NEW YORK (Reuters Health) - Patient discharge 24 hours after vaginal hysterectomy can be safe and acceptable, according to a report in the BJOG: An International Journal of Obstetrics and Gynecology.
Dr. Anthony Griffiths from the University Hospital of Wales, Cardiff, and associates assessed the safety and acceptability of this procedure in 71 women from one practice. The only requirements were having a home environment suitable for recovery after early discharge and a body mass index of less than 40, indicating the woman could not be morbidly obese.
Sixty-five of the women (91.5 percent) were discharged home within 24 hours of the operation, the authors report. Among the remaining six, three were electively admitted for postoperative pain management.
Only one woman required a laparotomy procedure due to abdominal bleeding 6 hours after the operation, the report indicates. Another woman was admitted for less than 24 hours for a suspected blood clot in the lung, and the third woman, a Jehovah’s Witness, was kept for 36 hours because of blood loss during surgery.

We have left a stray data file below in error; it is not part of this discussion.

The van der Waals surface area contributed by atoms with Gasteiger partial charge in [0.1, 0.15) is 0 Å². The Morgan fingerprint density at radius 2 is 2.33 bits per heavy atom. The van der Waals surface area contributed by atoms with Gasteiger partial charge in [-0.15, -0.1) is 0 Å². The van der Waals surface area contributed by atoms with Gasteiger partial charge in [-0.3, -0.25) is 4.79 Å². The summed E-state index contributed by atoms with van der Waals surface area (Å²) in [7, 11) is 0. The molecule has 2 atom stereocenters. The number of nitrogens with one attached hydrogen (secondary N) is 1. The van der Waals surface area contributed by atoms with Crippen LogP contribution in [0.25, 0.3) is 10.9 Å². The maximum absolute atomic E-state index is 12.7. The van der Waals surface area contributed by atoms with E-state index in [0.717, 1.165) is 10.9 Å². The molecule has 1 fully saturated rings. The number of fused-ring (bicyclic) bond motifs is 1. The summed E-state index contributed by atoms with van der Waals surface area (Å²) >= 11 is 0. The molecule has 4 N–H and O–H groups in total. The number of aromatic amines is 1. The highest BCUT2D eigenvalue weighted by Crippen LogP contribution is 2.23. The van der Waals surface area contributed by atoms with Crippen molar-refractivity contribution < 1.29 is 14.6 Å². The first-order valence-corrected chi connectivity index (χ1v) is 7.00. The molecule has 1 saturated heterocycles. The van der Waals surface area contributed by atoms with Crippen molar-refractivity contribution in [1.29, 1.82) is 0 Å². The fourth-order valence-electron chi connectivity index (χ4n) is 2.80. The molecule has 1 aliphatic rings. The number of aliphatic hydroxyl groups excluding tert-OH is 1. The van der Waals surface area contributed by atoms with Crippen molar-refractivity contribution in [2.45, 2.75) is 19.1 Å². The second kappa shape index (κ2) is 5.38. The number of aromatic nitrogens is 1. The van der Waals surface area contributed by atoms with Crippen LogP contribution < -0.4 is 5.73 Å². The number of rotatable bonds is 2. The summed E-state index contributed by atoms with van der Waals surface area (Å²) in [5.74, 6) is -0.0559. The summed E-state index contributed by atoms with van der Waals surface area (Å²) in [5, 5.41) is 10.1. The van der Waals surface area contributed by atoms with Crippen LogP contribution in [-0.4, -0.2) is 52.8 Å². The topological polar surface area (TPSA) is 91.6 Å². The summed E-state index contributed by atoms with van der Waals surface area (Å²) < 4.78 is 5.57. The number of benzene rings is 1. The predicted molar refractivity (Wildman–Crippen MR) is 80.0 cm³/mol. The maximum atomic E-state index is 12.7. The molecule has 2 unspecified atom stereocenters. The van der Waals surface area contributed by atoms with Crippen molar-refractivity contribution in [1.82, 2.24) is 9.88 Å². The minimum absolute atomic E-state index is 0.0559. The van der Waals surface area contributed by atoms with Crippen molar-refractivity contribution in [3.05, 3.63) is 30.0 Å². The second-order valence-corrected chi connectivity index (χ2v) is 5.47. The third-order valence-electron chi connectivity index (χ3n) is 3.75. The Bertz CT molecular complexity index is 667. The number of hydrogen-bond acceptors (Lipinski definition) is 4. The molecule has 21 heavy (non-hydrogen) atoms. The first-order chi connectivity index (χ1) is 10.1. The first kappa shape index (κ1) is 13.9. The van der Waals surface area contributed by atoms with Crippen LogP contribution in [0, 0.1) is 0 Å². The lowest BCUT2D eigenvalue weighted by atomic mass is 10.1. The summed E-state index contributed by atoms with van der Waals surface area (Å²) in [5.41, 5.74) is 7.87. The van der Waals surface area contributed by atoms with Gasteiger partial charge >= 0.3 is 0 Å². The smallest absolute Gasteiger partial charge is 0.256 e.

Four of the 65 women discharged within 24 hours had to be readmitted 7 to 10 days after surgery for symptoms of mild infection. These cases were then treated on an outpatient basis with oral antibiotics and drugs to control the pain, the researchers note.
“Vaginal hysterectomy performed as a 24-hour day case procedure appears to be safe and acceptable with significant benefits for the women and health provider alike,” Griffiths and colleagues conclude. This surgery can be successful in most women who would traditionally undergo hysterectomy through the abdominal route and have a longer hospital stay.
Because this approach is relatively new in the UK, the investigators add, it is important to closely monitor patients to be sure the procedure remains safe.
SOURCE: BJOG: An International Journal of Obstetrics and Gynecology, April, 2007.
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